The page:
I don’t usually mix my day job at TheRightMargin with my various passions here at 47hats, but an experiment I and three other employees are getting ready to launch was just too useful for people here to pass up.

As self-funded startup founders (SFSFs?) we tend to code first and ask questions later. I’m a programmer dammit, and if I write a cool feature then users will love it! Maybe. But maybe coding is a way to dodge the emotionally hard work of talking to users (ick), finding out what they want, need, feel (more ick), and putting yourself and your ideas out there all alone on the internet stage. Makes getting picked last for a dodgeball team in high school PE sound fun.

But the reality is there are at least a few bits of all this relatively new Lean Startup/Customer Discovery/Gear Up touchy-feely stuff that’s useful, elegant and solves real problems.

Take, for example, testing a new major feature. Not testing in the code sense – rather, but testing if any of your users or prospective users want/need/will use that feature. It’s called “prototyping”: creating a non-code (even paper!) bit of interactive stuff that can test the value of a major feature before spending days or weeks coding it out.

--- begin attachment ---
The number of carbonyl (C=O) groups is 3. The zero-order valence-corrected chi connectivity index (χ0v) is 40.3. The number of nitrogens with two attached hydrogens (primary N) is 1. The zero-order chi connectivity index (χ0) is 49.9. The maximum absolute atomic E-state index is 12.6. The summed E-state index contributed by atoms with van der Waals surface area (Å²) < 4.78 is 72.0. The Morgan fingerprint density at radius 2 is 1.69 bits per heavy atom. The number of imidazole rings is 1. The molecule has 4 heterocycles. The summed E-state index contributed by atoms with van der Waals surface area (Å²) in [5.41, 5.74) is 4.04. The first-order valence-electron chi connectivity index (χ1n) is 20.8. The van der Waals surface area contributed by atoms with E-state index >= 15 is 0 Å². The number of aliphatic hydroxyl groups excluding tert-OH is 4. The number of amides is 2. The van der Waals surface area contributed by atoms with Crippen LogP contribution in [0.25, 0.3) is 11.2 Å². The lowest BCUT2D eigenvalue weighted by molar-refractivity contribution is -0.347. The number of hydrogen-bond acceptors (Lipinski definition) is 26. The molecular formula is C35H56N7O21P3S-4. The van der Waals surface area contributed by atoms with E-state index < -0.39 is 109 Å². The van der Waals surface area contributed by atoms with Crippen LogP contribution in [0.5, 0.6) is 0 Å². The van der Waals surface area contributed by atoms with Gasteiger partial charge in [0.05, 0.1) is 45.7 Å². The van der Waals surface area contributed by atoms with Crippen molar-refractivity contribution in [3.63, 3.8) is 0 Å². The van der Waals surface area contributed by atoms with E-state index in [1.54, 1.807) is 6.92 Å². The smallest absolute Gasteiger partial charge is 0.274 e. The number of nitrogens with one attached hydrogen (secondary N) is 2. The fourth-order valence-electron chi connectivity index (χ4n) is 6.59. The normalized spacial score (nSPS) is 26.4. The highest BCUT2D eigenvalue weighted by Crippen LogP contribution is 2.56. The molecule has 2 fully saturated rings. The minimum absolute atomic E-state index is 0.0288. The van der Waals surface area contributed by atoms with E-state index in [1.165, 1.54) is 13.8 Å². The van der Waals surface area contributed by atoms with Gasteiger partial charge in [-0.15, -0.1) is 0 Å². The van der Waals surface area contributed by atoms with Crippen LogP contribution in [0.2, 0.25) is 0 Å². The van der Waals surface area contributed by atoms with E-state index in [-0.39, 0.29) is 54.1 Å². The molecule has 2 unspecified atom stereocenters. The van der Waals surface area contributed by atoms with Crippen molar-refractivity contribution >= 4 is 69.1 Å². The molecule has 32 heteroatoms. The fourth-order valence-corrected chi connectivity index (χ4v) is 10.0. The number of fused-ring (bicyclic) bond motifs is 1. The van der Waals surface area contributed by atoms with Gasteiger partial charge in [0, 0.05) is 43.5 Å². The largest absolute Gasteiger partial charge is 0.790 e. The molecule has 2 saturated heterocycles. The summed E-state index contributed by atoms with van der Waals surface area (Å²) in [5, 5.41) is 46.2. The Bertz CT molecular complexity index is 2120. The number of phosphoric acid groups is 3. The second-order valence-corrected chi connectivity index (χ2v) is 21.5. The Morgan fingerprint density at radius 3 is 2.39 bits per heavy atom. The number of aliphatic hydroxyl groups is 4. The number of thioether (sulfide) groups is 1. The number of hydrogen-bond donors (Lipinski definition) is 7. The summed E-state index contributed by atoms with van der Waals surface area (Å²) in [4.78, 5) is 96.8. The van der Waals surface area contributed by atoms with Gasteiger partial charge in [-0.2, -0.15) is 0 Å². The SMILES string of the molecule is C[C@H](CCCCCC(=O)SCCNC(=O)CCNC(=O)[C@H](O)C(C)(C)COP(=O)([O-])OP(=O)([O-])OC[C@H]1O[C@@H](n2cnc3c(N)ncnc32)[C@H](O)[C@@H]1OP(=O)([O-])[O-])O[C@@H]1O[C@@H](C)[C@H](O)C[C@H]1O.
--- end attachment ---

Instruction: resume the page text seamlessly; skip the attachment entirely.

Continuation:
Take for instance adding Timed Writing Exercises (TWEs) to TheRightMargin. The idea came from a common problem we heard from our interviewees–when you’re writing something major you can get horribly, painfully stuck. One way to get unstuck is to do some batshit crazy five minute writing exercise that gets the little grey cells in your head pumping again and makes you a happy writing camper.

So instead of coding this feature, I prototyped it in a quick, non-code way first. With a measly Google Form and a Medium post. Not one line of code. (please give my prototype a try!) We think we’ll get enough data from people’s responses to this prototype to tell us if it’s worth building out. It feels a bit uncomfortable – reaching out to people instead of writing code. But if it works (and I will let you know), we’ll know if we should build it out based on more than just intuition.

In fact, Art has built a ‘staying on track with your writing goals’ prototype (which is mostly him doing things for for you), Christine has whipped up some cool online prototypes for you to try (please let her know what you think!), and Shivani has set up a cool and fun way to onboard you and your writing goals. Please give them all a try, they take only a few minutes each!

Solo founders never have enough time. We have to pick our battles and our features carefully. Prototyping (non-code ways of testing out major functionality on real people) is a smart way of getting some advance intelligence on what the market is going to think of our latest and greatest.

So if you’ve tried prototyping at your startup, or are thinking now about prototyping that shiny new major feature before writing a line of code, share with the rest of us in comments here.

One thought on “Quick prototypes and agile startups.

  1. Thanks for the shout out Bob! Looking forward to what we learn from this and happy to answer anyone’s questions: art at therightmargin dot com

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